Challenges and Opportunities for Innovation in Teaching and Learning in an Interdisciplinary Environment

Challenges and Opportunities for Innovation in Teaching and Learning in an Interdisciplinary Environment

Alina Mihaela Dima (Bucharest Academy of Economic Studies, Romania)
DOI: 10.4018/978-1-4666-1969-2.ch017
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Abstract

Keeping up-to-date with ever-changing technologies and striving to find innovative ways to integrate them into a classroom setting are constant challenges to all educators. Clearly, technology is associated with changes in practice, but the nature of this association is complex and contested. Innovation in education has always been related to technological developments, but it can also be achieved by introducing changes to teaching practices, curricula, and learning activities, all of which can be regarded as activities included in the knowledge management and transfer paradigm.
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Introduction

Innovation is a very powerful concept with a large spectrum of meanings and fields of applications (Bratianu & Vasilache, 2009). However, its Latin root nova is very clear, designating something new, and innovare means to make something new (Tidd, Bessant, & Pavitt, 2001). The concept of innovation refers to a new idea, which can be obtained by using old ideas, by presenting an idea that challenges the established order, or by doing or seeing things in a new way. The stress should always be put on the idea being innovative for the ones involved in the process, not in an abstract, general way (Van de Ven, 1986; OECD, 2005). According to the OECD (2005, p. 46) innovation is an umbrella term that unites the “implementation of a new or significantly improved product (good or service), or process, a new marketing method, or a new organizational method in business practices, workplace organization or external relations.” For the study of innovation in education, we need to focus on two main aspects of this concept: on the process innovation and on innovation as a process. The first term is defined as “a new or significantly improved production or delivery method” (OECD, 2005, p. 55). This includes significant changes in techniques, equipment, and/or software. In education, this can for example be a new or significantly improved pedagogy” (OECD, 2005). The process of innovation is defined by Van de Ven (1986) as the development and implementation of new ideas by people who over time engage in transactions with others within an institutional context.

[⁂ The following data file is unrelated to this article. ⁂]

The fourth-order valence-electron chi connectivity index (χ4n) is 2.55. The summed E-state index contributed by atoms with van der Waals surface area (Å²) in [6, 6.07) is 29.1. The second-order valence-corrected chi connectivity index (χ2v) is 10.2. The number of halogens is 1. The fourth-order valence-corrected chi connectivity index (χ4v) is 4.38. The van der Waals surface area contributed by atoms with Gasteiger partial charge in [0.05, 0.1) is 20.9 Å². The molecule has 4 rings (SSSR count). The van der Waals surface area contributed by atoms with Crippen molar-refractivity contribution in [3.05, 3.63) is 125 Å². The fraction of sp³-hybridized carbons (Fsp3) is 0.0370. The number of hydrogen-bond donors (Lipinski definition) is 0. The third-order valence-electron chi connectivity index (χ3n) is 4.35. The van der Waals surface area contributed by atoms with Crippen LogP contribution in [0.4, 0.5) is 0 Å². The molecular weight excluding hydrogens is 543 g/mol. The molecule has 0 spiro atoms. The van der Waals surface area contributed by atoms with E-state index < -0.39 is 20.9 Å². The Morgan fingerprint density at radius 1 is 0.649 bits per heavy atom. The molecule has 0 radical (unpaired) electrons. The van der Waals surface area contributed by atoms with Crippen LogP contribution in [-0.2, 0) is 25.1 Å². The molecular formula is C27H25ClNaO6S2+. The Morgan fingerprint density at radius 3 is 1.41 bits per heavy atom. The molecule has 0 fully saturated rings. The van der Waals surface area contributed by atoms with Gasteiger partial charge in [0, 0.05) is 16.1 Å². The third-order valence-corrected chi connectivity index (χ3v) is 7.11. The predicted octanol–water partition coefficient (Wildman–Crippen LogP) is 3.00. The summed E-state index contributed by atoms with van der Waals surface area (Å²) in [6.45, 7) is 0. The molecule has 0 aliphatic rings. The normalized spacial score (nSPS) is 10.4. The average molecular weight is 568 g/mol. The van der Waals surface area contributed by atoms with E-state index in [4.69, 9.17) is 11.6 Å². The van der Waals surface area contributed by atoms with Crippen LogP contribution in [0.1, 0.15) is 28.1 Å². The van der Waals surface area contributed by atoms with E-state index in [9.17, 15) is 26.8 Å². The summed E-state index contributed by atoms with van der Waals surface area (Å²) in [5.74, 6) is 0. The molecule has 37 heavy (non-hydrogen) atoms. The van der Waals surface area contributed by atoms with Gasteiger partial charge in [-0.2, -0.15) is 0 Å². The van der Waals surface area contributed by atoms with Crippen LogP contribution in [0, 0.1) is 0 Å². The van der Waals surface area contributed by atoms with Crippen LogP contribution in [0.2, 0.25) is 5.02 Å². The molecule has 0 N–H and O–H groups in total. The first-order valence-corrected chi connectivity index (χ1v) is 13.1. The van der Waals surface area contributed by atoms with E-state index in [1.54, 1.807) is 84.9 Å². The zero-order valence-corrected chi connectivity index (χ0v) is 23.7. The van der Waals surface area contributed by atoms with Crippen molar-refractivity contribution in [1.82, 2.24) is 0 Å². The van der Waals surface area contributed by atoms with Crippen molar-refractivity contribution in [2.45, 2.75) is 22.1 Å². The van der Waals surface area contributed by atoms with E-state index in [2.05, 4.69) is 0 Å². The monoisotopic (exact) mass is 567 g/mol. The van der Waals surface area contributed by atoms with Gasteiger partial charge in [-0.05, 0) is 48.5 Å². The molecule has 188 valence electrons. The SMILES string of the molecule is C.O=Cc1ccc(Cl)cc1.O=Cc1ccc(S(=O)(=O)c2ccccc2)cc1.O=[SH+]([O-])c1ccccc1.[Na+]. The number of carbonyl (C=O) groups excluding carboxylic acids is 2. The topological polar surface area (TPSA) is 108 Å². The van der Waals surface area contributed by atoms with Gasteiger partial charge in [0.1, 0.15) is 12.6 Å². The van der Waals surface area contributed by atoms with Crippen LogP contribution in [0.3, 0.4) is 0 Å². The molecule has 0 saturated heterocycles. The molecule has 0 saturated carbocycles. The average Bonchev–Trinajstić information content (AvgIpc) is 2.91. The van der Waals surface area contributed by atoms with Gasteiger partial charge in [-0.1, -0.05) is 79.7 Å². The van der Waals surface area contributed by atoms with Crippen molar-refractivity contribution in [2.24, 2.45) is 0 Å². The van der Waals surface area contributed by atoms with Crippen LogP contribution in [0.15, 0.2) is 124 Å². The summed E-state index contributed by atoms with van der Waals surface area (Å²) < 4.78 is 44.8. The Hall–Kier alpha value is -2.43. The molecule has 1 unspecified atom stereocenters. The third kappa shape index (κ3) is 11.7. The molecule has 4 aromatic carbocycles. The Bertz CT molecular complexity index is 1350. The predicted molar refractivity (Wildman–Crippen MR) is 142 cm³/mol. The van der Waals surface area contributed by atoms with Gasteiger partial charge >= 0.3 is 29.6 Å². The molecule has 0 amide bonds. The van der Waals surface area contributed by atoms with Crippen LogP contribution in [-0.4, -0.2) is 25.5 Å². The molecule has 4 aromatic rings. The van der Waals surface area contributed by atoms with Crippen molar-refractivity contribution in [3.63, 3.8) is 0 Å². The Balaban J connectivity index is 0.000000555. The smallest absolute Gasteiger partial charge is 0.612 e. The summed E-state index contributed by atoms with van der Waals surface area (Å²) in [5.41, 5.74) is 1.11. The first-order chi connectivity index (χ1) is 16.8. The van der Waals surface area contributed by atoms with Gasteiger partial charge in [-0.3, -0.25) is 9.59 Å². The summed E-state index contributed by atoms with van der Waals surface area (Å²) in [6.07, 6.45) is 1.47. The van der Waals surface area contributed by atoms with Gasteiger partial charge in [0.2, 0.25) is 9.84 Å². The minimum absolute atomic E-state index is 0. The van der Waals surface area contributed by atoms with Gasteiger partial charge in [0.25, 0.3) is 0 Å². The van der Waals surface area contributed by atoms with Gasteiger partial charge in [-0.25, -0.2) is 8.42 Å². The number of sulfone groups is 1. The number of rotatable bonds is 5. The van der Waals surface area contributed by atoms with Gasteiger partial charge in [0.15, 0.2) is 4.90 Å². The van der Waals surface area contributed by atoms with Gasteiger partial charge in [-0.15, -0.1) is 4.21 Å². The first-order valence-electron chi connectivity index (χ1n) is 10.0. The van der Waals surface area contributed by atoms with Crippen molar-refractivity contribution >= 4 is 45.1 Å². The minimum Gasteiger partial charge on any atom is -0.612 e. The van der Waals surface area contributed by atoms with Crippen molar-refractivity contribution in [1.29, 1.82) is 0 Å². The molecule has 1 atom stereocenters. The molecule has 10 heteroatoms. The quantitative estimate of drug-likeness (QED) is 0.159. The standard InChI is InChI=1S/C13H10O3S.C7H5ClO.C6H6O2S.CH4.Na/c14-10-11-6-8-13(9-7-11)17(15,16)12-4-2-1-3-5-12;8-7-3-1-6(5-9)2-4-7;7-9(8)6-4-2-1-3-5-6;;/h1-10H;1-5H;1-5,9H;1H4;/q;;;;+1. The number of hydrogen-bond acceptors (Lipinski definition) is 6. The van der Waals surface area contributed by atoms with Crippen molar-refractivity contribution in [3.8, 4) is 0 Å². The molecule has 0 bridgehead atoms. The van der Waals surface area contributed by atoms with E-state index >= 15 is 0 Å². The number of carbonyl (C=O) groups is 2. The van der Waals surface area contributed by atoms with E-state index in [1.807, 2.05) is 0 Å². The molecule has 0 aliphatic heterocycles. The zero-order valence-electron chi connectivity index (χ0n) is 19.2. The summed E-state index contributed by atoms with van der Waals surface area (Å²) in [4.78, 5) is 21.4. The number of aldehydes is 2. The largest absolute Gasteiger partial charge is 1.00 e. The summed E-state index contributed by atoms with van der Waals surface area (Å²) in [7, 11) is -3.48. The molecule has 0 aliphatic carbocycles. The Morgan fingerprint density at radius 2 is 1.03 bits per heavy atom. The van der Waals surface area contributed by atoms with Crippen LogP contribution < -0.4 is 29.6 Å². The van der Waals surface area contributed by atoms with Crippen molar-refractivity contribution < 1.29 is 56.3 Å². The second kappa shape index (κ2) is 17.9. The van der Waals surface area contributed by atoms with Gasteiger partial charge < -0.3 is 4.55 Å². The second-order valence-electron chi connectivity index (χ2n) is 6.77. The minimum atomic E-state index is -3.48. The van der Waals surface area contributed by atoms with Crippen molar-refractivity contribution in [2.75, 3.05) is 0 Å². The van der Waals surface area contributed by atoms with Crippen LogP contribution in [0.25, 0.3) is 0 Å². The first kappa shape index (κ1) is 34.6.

Innovation in education has always been related to innovations in technologies, but, as we will argue in the following sections, innovation does not have to depend on new devices or software solutions; it can also be achieved by introducing changes to teaching practices, curricula and learning activities, all of which can be regarded as activities included in the knowledge management and transfer paradigm (Laine, et al., 2008). Educational and research institutions, especially universities, create an important amount of knowledge which becomes valuable only if it is used to increase the common welfare of citizens by being transferred to the stakeholders. This is done through knowledge transfer, a process by which one individual or organization transmits its experience to another and systematically organized information and skills are exchanged between entities (Argote & Ingram, 2000; Duan, et al., 2010; Hubig & Jonen, 2006).

The take we have on innovation is based on the opinions of those authors who regard technology as a catalyst, not an initiator, of innovation in education, authors who argue that other major societal forces are the true reasons behind the inclination toward change and that technology is just another solution (McCreadie, et al., 2009; Taylor, 1999; cited in Price, et al., 2005). However, before arguing in favor of more proactive means of innovating, we need to address the issue of the relationship between change in education and technology within the interdisciplinary environment.

Interdisciplinary studies have grown in popularity over the last decades and they are regarded by Boix-Mansilla (2010) as a solution to changes in global labor markets that require individuals who are able to frame and address new problems, employ expert thinking in a flexible manner, and communicate effectively with people who hold different perspectives on the problems at hand. Moreover, many of the problems faced by our society today, such as climate change and global migration, lie at the intersection of many different disciplines, and their analysis and solution demand a general view of the world which can be acquired only by transgressing the boundaries of the traditional notion of discipline and by recognizing the subtleties of the nature of academic disciplines which cannot be viewed as discrete and autonomous as before anymore.

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